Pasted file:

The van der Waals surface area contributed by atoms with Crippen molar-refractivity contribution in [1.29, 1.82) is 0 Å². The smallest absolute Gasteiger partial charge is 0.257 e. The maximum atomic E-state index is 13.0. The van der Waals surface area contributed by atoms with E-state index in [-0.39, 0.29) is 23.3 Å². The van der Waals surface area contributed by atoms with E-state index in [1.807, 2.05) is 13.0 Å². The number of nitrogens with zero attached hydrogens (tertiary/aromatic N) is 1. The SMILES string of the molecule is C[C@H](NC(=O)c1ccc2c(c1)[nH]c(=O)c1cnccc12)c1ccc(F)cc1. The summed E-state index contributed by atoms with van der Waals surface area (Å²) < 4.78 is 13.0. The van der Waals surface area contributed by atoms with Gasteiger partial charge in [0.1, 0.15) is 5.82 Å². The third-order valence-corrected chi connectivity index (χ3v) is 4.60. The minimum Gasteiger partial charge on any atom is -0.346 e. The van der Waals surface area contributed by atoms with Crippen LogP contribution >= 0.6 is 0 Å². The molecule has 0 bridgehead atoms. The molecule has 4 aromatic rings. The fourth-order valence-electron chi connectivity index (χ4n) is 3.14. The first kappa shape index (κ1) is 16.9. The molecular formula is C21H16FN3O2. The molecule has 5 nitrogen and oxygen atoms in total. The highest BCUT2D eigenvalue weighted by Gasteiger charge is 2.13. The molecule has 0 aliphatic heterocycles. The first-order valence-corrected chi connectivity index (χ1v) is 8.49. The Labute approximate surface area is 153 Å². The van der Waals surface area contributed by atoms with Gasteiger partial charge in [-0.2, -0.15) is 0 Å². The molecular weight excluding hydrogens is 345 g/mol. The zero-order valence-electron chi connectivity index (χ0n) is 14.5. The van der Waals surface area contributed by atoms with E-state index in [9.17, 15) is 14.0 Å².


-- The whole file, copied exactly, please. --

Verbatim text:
The van der Waals surface area contributed by atoms with Crippen molar-refractivity contribution in [1.29, 1.82) is 0 Å². The smallest absolute Gasteiger partial charge is 0.257 e. The maximum atomic E-state index is 13.0. The van der Waals surface area contributed by atoms with E-state index in [-0.39, 0.29) is 23.3 Å². The van der Waals surface area contributed by atoms with E-state index in [1.807, 2.05) is 13.0 Å². The number of nitrogens with zero attached hydrogens (tertiary/aromatic N) is 1. The SMILES string of the molecule is C[C@H](NC(=O)c1ccc2c(c1)[nH]c(=O)c1cnccc12)c1ccc(F)cc1. The summed E-state index contributed by atoms with van der Waals surface area (Å²) < 4.78 is 13.0. The van der Waals surface area contributed by atoms with Gasteiger partial charge in [0.1, 0.15) is 5.82 Å². The third-order valence-corrected chi connectivity index (χ3v) is 4.60. The minimum Gasteiger partial charge on any atom is -0.346 e. The van der Waals surface area contributed by atoms with Crippen LogP contribution >= 0.6 is 0 Å². The molecule has 0 bridgehead atoms. The molecule has 4 aromatic rings. The fourth-order valence-electron chi connectivity index (χ4n) is 3.14. The first kappa shape index (κ1) is 16.9. The molecular formula is C21H16FN3O2. The molecule has 5 nitrogen and oxygen atoms in total. The highest BCUT2D eigenvalue weighted by Gasteiger charge is 2.13. The molecule has 0 aliphatic heterocycles. The first-order valence-corrected chi connectivity index (χ1v) is 8.49. The Labute approximate surface area is 153 Å². The van der Waals surface area contributed by atoms with Gasteiger partial charge in [-0.2, -0.15) is 0 Å². The molecular weight excluding hydrogens is 345 g/mol. The zero-order valence-electron chi connectivity index (χ0n) is 14.5. The van der Waals surface area contributed by atoms with E-state index in [9.17, 15) is 14.0 Å².